BLITZER: There's a RAND study which gives the very opposite, it would just be a few million dollars a year to allow transgendered personnel to serve openly in the military. So I'm asking you specifically where is that study?

HARTZLER: Well we have real concerns with the Rand study,  we believe that's very flawed--

BLITZER: Congresswoman, with all due respect, the name of the study you're referring to.

HARTZLER: Well, our own office did that analysis and we feel very confident in it. There's one that's done by the family recourse committee that says 3.7 billion. The question is though, should we be spending any tax dollars to do gender reassignment surgery when we have soldiers who don't have body armor or bullets. We need to be investing every dollar that we have to meet the threats we're facing as a nation.

BLITZER: The "Washington Post" just posted an article noting that another study which says, and I'll put it up on the screen, that 18 countries allow transgender personnel to serve openly in the military including Australia, Israel, Britain, Sweden and Canada. None of those countries, "The Washington Post" reports, are experiencing ill effects from opening up their armed services to the transgender community. These are very strong militaries I assume you agree, Australia, Israel, Britain among others. They don't have a problem, why should the US have a problem?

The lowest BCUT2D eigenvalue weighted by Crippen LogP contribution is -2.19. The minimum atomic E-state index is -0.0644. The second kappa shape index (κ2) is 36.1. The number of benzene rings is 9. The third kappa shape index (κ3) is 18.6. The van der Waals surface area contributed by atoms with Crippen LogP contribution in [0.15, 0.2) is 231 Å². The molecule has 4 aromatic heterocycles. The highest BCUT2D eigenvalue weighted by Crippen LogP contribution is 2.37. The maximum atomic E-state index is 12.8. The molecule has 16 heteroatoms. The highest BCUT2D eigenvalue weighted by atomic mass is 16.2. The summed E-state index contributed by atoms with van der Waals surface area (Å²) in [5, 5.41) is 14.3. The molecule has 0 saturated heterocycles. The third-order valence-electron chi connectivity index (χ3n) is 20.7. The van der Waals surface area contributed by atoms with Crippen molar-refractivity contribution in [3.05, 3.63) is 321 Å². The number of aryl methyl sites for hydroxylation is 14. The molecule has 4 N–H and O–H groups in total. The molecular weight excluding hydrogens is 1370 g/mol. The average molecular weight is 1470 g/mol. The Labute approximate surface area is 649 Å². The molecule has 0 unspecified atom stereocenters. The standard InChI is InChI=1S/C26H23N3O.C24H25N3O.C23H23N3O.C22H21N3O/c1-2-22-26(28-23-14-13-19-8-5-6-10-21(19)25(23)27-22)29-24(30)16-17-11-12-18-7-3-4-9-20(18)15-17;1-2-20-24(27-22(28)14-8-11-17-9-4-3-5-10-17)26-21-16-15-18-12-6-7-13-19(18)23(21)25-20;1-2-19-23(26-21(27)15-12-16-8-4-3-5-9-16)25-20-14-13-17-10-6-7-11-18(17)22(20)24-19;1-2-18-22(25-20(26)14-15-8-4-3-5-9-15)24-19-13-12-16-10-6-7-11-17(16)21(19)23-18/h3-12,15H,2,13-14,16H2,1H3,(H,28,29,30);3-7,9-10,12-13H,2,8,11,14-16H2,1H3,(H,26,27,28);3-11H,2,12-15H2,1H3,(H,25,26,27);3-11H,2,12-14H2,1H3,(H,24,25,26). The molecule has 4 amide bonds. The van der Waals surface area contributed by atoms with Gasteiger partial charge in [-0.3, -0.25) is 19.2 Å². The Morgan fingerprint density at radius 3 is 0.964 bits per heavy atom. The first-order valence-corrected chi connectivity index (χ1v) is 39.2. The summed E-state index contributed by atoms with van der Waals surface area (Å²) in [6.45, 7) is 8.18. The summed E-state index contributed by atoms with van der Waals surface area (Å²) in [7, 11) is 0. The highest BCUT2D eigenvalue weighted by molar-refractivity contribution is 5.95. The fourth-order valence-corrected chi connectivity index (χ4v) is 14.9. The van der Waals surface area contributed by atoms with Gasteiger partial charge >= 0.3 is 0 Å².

HARTZLER: Well, we have the best and strongest military in the world and its up to us to make the policies that are best for our military moving forward and, certainly, we need to spend every defense dollar where we need to. And this has been a real concern, not only for morale and for retention and for a lot of different areas. So, I applaud the president for making these very decisive, bold steps and saying we're going to prior -- prioritize our spending.

BLITZER: A lot of people have served in the military, I take it you've never served in the military right?

HARTZLER: No, that's correct. My dad was in the army reserves and I'm very proud of him as well as all the members in my district that I represent.

BLITZER: But we've spoken to a lot of military reservists, military activists, military personnel. They point out they heard the same arguments about allowing gay individuals to serve openly in the US military, as you know, that is now allowed and there are very few problems at all. What do you say to that?

HARTZLER: It's a totally different policy change here, these are individuals that have medical diagnosis of gender dysphoria which could require very costly medical treatment. I had an intern that was denied the ability to go into the military because she had a bunion on her foot and the argument was that this may cost the military and she may have to go through surgery. Right now we have people that cannot serve in the military with asthma or flat feet so why would we allow individuals to come in, although they're very patriotic and they have a desire to serve, but who have these medical issues that could be very, very costly. We shouldn't make an exception in this case.